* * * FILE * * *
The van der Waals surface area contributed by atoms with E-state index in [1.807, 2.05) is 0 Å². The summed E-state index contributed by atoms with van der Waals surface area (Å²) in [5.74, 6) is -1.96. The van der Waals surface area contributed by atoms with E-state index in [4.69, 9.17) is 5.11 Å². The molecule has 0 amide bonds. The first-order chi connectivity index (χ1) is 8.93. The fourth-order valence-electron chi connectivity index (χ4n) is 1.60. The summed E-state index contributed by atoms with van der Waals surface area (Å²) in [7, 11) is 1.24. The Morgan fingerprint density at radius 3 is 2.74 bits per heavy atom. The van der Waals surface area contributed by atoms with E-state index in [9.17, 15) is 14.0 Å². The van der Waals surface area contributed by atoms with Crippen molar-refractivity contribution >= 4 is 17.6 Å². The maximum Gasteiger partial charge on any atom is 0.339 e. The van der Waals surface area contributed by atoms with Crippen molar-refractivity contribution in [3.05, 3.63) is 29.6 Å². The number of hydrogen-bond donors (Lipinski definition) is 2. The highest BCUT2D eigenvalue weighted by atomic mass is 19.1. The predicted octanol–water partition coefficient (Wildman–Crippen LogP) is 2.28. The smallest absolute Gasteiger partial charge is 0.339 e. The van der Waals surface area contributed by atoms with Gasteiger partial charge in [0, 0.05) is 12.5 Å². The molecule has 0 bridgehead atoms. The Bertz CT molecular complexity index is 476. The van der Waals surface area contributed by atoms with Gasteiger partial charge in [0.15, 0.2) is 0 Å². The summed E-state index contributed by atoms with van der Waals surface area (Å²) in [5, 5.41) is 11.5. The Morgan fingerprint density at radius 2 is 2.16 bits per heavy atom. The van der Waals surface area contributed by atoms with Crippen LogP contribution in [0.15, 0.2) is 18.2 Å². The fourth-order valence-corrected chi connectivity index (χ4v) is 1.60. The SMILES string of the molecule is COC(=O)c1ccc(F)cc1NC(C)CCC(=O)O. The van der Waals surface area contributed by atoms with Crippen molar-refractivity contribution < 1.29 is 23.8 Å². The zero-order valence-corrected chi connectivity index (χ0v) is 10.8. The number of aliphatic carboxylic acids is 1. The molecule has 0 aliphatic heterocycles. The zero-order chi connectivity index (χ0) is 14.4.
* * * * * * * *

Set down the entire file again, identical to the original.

The van der Waals surface area contributed by atoms with E-state index in [1.807, 2.05) is 0 Å². The summed E-state index contributed by atoms with van der Waals surface area (Å²) in [5.74, 6) is -1.96. The van der Waals surface area contributed by atoms with E-state index in [4.69, 9.17) is 5.11 Å². The molecule has 0 amide bonds. The first-order chi connectivity index (χ1) is 8.93. The fourth-order valence-electron chi connectivity index (χ4n) is 1.60. The summed E-state index contributed by atoms with van der Waals surface area (Å²) in [7, 11) is 1.24. The Morgan fingerprint density at radius 3 is 2.74 bits per heavy atom. The van der Waals surface area contributed by atoms with E-state index in [9.17, 15) is 14.0 Å². The van der Waals surface area contributed by atoms with Crippen molar-refractivity contribution >= 4 is 17.6 Å². The maximum Gasteiger partial charge on any atom is 0.339 e. The van der Waals surface area contributed by atoms with Crippen molar-refractivity contribution in [3.05, 3.63) is 29.6 Å². The number of hydrogen-bond donors (Lipinski definition) is 2. The highest BCUT2D eigenvalue weighted by atomic mass is 19.1. The predicted octanol–water partition coefficient (Wildman–Crippen LogP) is 2.28. The smallest absolute Gasteiger partial charge is 0.339 e. The van der Waals surface area contributed by atoms with Gasteiger partial charge in [0, 0.05) is 12.5 Å². The molecule has 0 bridgehead atoms. The Bertz CT molecular complexity index is 476. The van der Waals surface area contributed by atoms with Gasteiger partial charge in [0.15, 0.2) is 0 Å². The summed E-state index contributed by atoms with van der Waals surface area (Å²) in [5, 5.41) is 11.5. The Morgan fingerprint density at radius 2 is 2.16 bits per heavy atom. The van der Waals surface area contributed by atoms with Crippen LogP contribution in [0.15, 0.2) is 18.2 Å². The fourth-order valence-corrected chi connectivity index (χ4v) is 1.60. The SMILES string of the molecule is COC(=O)c1ccc(F)cc1NC(C)CCC(=O)O. The van der Waals surface area contributed by atoms with Crippen molar-refractivity contribution < 1.29 is 23.8 Å². The zero-order valence-corrected chi connectivity index (χ0v) is 10.8. The number of aliphatic carboxylic acids is 1. The molecule has 0 aliphatic heterocycles. The zero-order chi connectivity index (χ0) is 14.4.